It was still very much a parish that needed prayer. For the poor, skill lay in survival. In January 1908 seventy five children of the unemployed were fed by a society named “South Wimbledon Free Dinners for the Children of the Unemployed”, but the schools report, published in June 1908, revealed the true extent of many children’s misery. It exposed 92 cases of notable malnutrition, 38 cases of marked deafness and showed 247 to be in receipt of free dinners. Noteworthy was the high incidence of malnutrition at the Haydons Road School.   The root cause of under nourishment was laid firmly at the feet of their home conditions, where ignorance and neglect were rife. Large families, the scourge of unemployment and mothers at work away from home were all cited as contributory factors. The children’s diet consisted largely of bread and tea, with a paltry amount of skimmed milk, and the situation was getting worse. Ninety-one cases had been referred to the N.S.P.C.C. and the average attendance for meals at Latimer Road had risen to 334 daily, compared with 134 in 1905-6.   Cleanliness and disease was also a problem. Cases of ringworm, scarlet fever and diphtheria kept many away from school. The number of visits made by the nurses tell their own story. Nurse Mellor paid 196 visits in North Wimbledon – in South Wimbledon Nurse Hobart paid 2,711. Many thought it outrageous that such conditions should be allowed to prevail and sought a “Town Meeting” to get something done. Ralph D. Ford, a resident of Rayleigh Road, had been particularly struck by the case of a girl who had arrived in such a famished state at the Queens Road School, that the mistress had been obliged to feed her there and then. He writes:- ” the trouble exists at this moment…unless some action is taken we shall drift on.”   Reverend Bell joined the board of the newly-formed Guild of Help, a body that sought, not to enter into competition with charities that already existed, but to bring into use existing agencies.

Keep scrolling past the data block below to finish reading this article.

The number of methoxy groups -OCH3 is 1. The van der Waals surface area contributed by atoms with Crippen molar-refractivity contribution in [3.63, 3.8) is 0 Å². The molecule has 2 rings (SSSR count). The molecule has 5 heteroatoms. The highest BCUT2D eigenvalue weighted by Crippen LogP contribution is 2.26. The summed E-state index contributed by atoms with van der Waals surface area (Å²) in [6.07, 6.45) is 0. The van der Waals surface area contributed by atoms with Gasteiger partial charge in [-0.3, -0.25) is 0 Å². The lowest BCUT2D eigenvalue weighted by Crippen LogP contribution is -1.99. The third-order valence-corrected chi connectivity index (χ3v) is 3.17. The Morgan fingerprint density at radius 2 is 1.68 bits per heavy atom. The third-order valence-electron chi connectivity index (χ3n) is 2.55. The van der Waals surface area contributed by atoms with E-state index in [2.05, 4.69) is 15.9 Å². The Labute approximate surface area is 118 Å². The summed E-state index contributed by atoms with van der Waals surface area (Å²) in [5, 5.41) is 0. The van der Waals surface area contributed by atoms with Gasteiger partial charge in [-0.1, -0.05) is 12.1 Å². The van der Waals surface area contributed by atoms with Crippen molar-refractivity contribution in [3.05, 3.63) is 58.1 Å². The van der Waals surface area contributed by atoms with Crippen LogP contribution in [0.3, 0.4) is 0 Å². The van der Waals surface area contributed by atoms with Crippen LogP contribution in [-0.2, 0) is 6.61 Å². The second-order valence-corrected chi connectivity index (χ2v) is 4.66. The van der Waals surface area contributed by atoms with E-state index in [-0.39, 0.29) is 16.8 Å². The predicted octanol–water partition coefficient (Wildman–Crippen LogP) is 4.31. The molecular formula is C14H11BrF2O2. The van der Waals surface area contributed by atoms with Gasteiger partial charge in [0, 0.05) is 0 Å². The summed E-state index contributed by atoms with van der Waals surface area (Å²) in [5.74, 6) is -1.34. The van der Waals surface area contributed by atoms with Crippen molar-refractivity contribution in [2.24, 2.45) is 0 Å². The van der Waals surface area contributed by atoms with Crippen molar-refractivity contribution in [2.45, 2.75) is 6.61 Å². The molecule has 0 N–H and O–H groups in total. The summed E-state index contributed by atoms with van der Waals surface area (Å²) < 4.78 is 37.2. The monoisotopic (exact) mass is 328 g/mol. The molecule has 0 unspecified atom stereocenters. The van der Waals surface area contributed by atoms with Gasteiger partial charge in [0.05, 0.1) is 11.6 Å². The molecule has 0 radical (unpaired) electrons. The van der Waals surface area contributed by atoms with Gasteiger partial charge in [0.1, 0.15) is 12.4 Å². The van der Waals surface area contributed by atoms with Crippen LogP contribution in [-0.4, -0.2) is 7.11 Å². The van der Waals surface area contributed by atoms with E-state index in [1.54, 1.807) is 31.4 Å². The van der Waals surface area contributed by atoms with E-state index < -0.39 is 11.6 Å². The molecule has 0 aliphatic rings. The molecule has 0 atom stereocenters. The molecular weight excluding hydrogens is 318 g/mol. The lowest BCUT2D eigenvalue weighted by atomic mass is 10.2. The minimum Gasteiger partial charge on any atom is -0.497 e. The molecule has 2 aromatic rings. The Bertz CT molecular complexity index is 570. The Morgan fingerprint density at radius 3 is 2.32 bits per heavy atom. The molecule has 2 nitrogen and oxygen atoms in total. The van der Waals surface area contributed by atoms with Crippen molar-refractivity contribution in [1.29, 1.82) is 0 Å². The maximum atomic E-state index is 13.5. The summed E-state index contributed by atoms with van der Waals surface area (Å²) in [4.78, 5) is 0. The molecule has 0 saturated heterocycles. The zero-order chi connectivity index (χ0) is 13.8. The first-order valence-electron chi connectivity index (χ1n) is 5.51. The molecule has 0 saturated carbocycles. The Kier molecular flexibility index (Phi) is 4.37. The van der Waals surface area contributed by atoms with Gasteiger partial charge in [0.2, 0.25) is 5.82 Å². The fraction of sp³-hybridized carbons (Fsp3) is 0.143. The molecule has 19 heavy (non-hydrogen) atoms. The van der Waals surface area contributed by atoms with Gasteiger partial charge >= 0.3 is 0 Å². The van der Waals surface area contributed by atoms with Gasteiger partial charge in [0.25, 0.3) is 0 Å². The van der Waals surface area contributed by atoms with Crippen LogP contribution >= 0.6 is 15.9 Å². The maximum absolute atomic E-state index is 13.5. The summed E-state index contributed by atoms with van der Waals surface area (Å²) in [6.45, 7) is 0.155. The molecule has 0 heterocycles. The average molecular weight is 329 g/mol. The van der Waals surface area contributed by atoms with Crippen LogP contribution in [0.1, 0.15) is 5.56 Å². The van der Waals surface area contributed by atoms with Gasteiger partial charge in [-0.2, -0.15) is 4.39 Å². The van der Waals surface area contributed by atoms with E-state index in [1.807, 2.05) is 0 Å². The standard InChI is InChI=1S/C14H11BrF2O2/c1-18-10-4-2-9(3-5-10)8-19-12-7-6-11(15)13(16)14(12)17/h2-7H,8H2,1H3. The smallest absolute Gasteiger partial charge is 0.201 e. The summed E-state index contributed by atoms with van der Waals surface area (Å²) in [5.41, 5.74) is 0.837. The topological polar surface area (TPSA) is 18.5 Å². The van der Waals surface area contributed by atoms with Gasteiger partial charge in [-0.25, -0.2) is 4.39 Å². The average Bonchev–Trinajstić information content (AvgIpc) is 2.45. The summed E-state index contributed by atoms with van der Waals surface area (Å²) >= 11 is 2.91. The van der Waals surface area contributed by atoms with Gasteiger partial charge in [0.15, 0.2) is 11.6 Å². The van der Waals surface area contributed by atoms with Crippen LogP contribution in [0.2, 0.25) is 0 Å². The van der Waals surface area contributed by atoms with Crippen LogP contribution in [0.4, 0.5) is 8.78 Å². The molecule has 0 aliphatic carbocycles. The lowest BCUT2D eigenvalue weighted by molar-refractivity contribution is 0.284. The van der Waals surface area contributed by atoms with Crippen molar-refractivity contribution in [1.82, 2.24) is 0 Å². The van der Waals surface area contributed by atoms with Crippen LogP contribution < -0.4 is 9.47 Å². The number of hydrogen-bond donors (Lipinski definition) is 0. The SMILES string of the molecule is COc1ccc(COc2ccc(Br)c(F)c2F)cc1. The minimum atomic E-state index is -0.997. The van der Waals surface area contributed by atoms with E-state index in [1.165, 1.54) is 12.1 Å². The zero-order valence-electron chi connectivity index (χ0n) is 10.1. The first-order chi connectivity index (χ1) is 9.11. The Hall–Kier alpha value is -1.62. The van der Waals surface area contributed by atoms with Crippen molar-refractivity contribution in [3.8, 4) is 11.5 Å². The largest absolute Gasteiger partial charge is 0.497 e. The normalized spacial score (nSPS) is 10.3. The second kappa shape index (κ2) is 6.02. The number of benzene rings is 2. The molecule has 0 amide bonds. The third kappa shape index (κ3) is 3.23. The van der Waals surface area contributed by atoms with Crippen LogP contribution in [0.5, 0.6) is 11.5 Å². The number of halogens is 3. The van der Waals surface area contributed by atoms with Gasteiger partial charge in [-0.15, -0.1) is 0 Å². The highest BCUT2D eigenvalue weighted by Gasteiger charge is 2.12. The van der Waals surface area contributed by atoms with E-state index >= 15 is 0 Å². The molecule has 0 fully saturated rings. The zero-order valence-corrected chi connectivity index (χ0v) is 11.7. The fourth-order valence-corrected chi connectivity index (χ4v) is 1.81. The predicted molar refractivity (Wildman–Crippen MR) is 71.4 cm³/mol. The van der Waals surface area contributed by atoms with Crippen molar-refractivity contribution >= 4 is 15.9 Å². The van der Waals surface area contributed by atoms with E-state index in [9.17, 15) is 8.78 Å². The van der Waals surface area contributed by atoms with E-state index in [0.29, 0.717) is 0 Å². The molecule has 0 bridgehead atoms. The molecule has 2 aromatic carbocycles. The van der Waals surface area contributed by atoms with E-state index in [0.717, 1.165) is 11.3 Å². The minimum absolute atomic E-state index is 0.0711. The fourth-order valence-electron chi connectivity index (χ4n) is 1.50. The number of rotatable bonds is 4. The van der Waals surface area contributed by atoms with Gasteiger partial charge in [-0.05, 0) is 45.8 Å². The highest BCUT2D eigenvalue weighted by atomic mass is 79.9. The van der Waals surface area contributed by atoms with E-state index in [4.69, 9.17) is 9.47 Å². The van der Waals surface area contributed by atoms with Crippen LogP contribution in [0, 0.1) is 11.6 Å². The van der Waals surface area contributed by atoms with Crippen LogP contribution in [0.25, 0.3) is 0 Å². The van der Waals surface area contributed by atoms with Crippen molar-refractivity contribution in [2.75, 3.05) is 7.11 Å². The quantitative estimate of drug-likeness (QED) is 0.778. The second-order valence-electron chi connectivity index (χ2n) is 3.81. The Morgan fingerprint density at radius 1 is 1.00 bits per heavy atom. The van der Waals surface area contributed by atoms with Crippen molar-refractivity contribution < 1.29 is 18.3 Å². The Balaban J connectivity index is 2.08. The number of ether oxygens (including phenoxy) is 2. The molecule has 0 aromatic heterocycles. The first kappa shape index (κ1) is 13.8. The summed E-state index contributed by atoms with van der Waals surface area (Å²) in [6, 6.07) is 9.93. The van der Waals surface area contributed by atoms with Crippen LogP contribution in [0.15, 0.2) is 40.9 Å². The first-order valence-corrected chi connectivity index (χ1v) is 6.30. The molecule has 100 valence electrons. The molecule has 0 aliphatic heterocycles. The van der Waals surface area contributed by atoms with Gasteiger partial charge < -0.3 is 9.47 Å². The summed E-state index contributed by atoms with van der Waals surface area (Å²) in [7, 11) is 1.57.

Despite the conditions amongst the poor of the parish there was much enthusiasm for the great festivals and celebrations of the Church and these also extended to those of the state and Empire. Empire Day was always marked in the schools with interesting, and often ambitious, displays. In May 1909, the girls of the Haydons Road Girls and Infants School dressed in costumes personifying Britannia, England, Ireland, Scotland and Wales and sang patriotic songs such as “Rule Britannia”, “A Song, a Song, a Song for England” and “Our Glorious Empire Day.” Other children represented the Colonies and brought gifts characteristic of those country’s products – tea, wheat, gold. silks, fur etc., – which they presented to Britannia. Then, prior to a march past and the saluting of the Flag, Reverend Bell spoke to them of the privilege of belonging to the Empire and called for “three cheers” for the boys and girls present who would become its citizens – citizens who would, five years hence, be called to fight alongside their colonial brothers in one of the worst conflicts of modern times.

By 1910 the laying of the Foundation Stone for St. Peter’s Church was imminent and, given the need for ongoing work in the northern half of his parish Reverend Bell sought to open a new Mission Hall in Garfield Road. But the work was beginning to take its toll. He was absent through illness at Christmas and, after a complete breakdown the previous summer and continued absence through ill-health he proffered his resignation. Medical advice was that another winter in the parish could prove fatal and he therefore decided to resign after Easter without seeking a further appointment.

An appreciation of his work appeared in the local press:-

“After the many years residence in Wimbledon of this member of our local staff of clergy, his departure must be regarded with deep regret by all who knew him: his strong personality, entire devotion to his work, and his energy when serving first from 1880-1892 as curate to Canon Haygarth are well known to all, and latterly from 1902 to the present year, in the arduous work connected with the parish of All Saints’, South Wimbledon, of which he was the Vicar. He has now had to resign his living on account of his health being impaired by the constant strain of work, and endeavours to maintain the necessary funds for the expenses connected with it. His last effort has been to get up the annual sale of work, so that his successor may be enabled to carry on the work of the parish and church. His ready sympathy in trouble and his earnest and willing efforts to promote every good work will not soon be forgotten.”  

Following his departure from All Saints, the Reverend Bell held curacies at Woolwich and Sydenham, before retiring in 1929. He died at Leaswood, Lansdowne Close, West Worthing, on 7 December 1936.

%d bloggers like this: